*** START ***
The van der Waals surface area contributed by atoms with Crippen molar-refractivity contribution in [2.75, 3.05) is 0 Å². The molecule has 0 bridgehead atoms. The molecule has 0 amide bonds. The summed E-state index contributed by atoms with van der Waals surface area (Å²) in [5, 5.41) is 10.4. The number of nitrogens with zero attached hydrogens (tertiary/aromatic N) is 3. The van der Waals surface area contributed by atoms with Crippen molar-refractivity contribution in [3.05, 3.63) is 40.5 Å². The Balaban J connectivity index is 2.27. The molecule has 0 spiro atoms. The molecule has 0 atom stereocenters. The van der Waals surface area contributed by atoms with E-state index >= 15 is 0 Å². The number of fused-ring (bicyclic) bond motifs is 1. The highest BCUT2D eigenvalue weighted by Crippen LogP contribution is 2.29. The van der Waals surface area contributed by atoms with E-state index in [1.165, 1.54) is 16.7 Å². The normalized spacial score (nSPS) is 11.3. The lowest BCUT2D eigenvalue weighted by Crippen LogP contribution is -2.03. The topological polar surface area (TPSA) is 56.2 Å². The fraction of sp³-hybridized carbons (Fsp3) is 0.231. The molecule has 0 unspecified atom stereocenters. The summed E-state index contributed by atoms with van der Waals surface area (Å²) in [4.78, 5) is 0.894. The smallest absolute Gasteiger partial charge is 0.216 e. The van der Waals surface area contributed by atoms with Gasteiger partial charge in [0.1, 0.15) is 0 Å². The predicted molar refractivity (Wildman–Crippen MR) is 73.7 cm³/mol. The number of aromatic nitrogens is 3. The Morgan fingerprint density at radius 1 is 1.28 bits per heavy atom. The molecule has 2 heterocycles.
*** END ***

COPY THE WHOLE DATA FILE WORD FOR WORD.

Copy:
The van der Waals surface area contributed by atoms with Crippen molar-refractivity contribution in [2.75, 3.05) is 0 Å². The molecule has 0 bridgehead atoms. The molecule has 0 amide bonds. The summed E-state index contributed by atoms with van der Waals surface area (Å²) in [5, 5.41) is 10.4. The number of nitrogens with zero attached hydrogens (tertiary/aromatic N) is 3. The van der Waals surface area contributed by atoms with Crippen molar-refractivity contribution in [3.05, 3.63) is 40.5 Å². The Balaban J connectivity index is 2.27. The molecule has 0 spiro atoms. The molecule has 0 atom stereocenters. The van der Waals surface area contributed by atoms with E-state index >= 15 is 0 Å². The number of fused-ring (bicyclic) bond motifs is 1. The highest BCUT2D eigenvalue weighted by Crippen LogP contribution is 2.29. The van der Waals surface area contributed by atoms with E-state index in [1.165, 1.54) is 16.7 Å². The normalized spacial score (nSPS) is 11.3. The lowest BCUT2D eigenvalue weighted by Crippen LogP contribution is -2.03. The topological polar surface area (TPSA) is 56.2 Å². The fraction of sp³-hybridized carbons (Fsp3) is 0.231. The molecule has 0 unspecified atom stereocenters. The summed E-state index contributed by atoms with van der Waals surface area (Å²) in [4.78, 5) is 0.894. The smallest absolute Gasteiger partial charge is 0.216 e. The van der Waals surface area contributed by atoms with Gasteiger partial charge in [0.1, 0.15) is 0 Å². The predicted molar refractivity (Wildman–Crippen MR) is 73.7 cm³/mol. The number of aromatic nitrogens is 3. The Morgan fingerprint density at radius 1 is 1.28 bits per heavy atom. The molecule has 2 heterocycles.